In the platform stage (sites C, D, I, O) the trends in water quality and coral distribution that were established in the stellate reefs develop further: most depressions are rimmed by vertical walls of massive and encrusting coral, live Acropora cover below the walls declines rapidly with depth, the water column is usually stratified, and the depressions typically have a deep sediment fill. Late-stage enclosed depressions (A, G, H) gradually fill with sediment to the level of the surrounding reef flat. As they fill, the fringe of live Acropora beneath the vertical walls migrates upward, eventually overgrowing the walls and encroaching over the depression floors.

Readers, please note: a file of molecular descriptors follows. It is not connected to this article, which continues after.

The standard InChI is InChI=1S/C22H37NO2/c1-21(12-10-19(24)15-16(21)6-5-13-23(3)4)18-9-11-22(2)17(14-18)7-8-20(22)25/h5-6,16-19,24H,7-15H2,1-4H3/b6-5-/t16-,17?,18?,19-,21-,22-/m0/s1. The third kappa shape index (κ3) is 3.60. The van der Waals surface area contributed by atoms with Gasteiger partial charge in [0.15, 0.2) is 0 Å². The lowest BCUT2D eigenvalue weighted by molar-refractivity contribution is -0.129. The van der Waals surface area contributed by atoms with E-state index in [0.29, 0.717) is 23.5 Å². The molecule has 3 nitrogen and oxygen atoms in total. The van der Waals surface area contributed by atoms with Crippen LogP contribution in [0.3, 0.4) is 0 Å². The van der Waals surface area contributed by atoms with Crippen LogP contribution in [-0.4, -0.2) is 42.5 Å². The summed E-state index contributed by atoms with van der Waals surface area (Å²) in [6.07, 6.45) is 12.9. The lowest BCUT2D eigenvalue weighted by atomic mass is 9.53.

Based on the survey results described above, the Abrolhos cellular reefs appear to exhibit a straightforward developmental sequence. However, they provide little direct insight into the origin of cellular morphology because the cellular form is already present at the haystack stage. Given the high coral cover on the haystack reef tops and ridges, subsequent growth will inevitably enclose the depressions. Although the haystacks must have progressed through earlier stages to reach their present configuration, the existing space-for-time sequence does not extend back to the earlier stages, presumably because coral colonisation of the Last Interglacial surface ceased when it became deeply submerged and covered by sand in the mid Holocene. If this is the case, even the youngest haystacks probably initiated more than 4,000 years ago. Several processes appear to be suppressing live coral cover, and therefore accretion, within the present-day haystack reef depressions, including reduced water circulation and macroalgal colonisation. But in the absence of earlier stages in the space-for-time sequence it is impossible to determine whether these processes could have initiated the depressions or whether they are consequential. In this situation, computer simulation provides a potential means of investigating the early stages of reef development.